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I made a pizza dough and I left it to rise until doubled in bulk. However, it didn't rise at all. After reading here I can just guess that I killed the yeast cells:

Yeast Is Too Hot. Recipes that call for active dry yeast direct you to dissolve that yeast in warm water. Sometimes the recipe calls for the liquid to be heated with fat and then added to the yeast. Either way, if the liquid is too hot it will kill off yeast cells. Yeast is pretty picky. It doesn’t like it too cold and it doesn’t like it too hot.

If this is the case and after waiting more time, it still doesn't rise, is there something I can do with the dough? I wouldn't want to throw it away.

Thanks

  • can you provide your reciepe? – Ryan May 17 '17 at 16:54
  • @Ryan, here is the recipe but used a pizza flour. At the end it did began to rise. Should I delete the question or do I leave it in case it does happen what I described? – Pichi Wuana May 17 '17 at 17:00
  • yeh, you need to put the dough.. like 45mins to an hour, be patient~ – Ryan May 17 '17 at 17:04
  • @Ryan Well it passed more than an hour so I was wondering – Pichi Wuana May 17 '17 at 17:06
  • warm room and covered with damp cloth? – Ryan May 17 '17 at 17:09
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Very possible your yeast was killed or was dead to begin with. The recipe you linked has no sugar, and sugar usually is used to speed up fermentation. The recipe does call for salt, which tends to inhibit fermentation. The recipe calls for pretty intense mechanical mixing for 2 minutes, which is going to raise the temperature of the dough by the friction generated. A lot of potential things working against you.

I've had pizza making disasters and have managed to salvage some dead doughs and at least get something on the table that can be called a pizza; but you aren't going to get great results unless you cut your losses and start over with new ingredients.

To prevent waste of that flour, you could salvage it and at least cook it as a flat bread or garlic knots, etc.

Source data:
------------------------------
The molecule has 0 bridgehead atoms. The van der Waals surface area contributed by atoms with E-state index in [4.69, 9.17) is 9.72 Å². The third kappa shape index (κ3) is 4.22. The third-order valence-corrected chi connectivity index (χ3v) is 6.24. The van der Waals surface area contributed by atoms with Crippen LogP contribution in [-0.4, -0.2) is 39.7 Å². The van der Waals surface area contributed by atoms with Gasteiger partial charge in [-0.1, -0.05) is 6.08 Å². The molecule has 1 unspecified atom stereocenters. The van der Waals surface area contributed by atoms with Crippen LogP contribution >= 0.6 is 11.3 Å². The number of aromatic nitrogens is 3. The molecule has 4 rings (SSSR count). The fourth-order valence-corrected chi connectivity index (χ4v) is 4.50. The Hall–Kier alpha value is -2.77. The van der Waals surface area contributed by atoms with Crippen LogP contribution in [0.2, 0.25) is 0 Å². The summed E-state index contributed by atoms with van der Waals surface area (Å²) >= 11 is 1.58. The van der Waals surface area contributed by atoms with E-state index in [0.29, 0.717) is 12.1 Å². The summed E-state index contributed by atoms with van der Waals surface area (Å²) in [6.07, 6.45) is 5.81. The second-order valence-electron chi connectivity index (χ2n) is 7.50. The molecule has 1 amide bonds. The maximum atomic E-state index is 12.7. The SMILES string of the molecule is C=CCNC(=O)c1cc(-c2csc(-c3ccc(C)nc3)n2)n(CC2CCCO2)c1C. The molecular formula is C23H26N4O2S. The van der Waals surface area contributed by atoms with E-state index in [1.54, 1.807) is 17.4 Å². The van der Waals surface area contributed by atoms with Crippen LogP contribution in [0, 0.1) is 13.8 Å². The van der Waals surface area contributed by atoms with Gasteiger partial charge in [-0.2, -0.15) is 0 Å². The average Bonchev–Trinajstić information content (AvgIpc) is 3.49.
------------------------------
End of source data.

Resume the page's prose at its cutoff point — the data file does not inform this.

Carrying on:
The way I salvage dead dough is by putting about 10g of yeast in a tablespoon of water with 10g sugar, let it become active to prove you have action happening, then mix into your dead dough, then let rise.

  • What do you mean by let it become active to prove? – Pichi Wuana May 17 '17 at 21:42
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    @PichiWuana Some yeast needs to be activated in water and sugar for about 5-10 minutes. You should be able to smell a yeasty smell, and start to see some bubbles. – Fodder May 17 '17 at 22:08
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    @PichiWuana You will smell it a bit when you first add it to water, but I've found it becomes stronger once they're active. But if your water was too hot and you've killed it, I don't think it'll work very well anymore. :( – Fodder May 17 '17 at 22:16
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    I see. At the end it did work :) – Pichi Wuana May 17 '17 at 22:16
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    @PichiWuana That's good news. I guess then the problem might be the salt, and maybe the place where you left the dough wasn't warm enough. – Fodder May 17 '17 at 22:41
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Assume you are using bread flour. You could

  1. Refrigerate your dough, buy some new yeast.
    When you could source yeast powder again, add them back to make your pizza.

  2. Make no-yeast flatbread.
    This link is a reciept to make a flatbread without yeast, where you can dip with any dip sauce you like, or curry. Remember to adjust the portions of different ingredients, like here in this link, milk is used.

A trick ensure that you are using lukewarm water without killing your yeast (and of cause without a thermometer) is just put a drop of the water onto your inner wrist, and see if the temperature of water is similar/ not too hot for your hand.

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    I guess pizza flour would work as well too – Pichi Wuana May 17 '17 at 17:04
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From https://www.exploratorium.edu/cooking/bread/yeast_temp.html:

130° F–140° F (55° C–60° C) Yeast cells die (thermal death point).

120° F–130° F (49° C–55° C) Water temperature for activating yeast designed to be mixed with the dry ingredients in a recipe.

105° F–115° F (41° C–46° C) Temperature of water for dry yeast reconstituted with water and sugar.

100° F (38° C) or lower When yeast is mixed with water at too low a temperature, an amino acid called glutathione leaks from the cell walls, making doughs sticky and hard to handle.

95° F (35° C) Temperature for liquids used to dissolve compressed yeasts.

80° F–90° F (27° C–32° C) Optimum temperature range for yeast to grow and reproduce at dough fermentation stage.

70° F–80° F (21° C–27°C) Recommended water temperature for bread machines.

40° F (4° C) Recommended refrigerator temperature. Used directly from the fridge, yeast is too cold to work properly.

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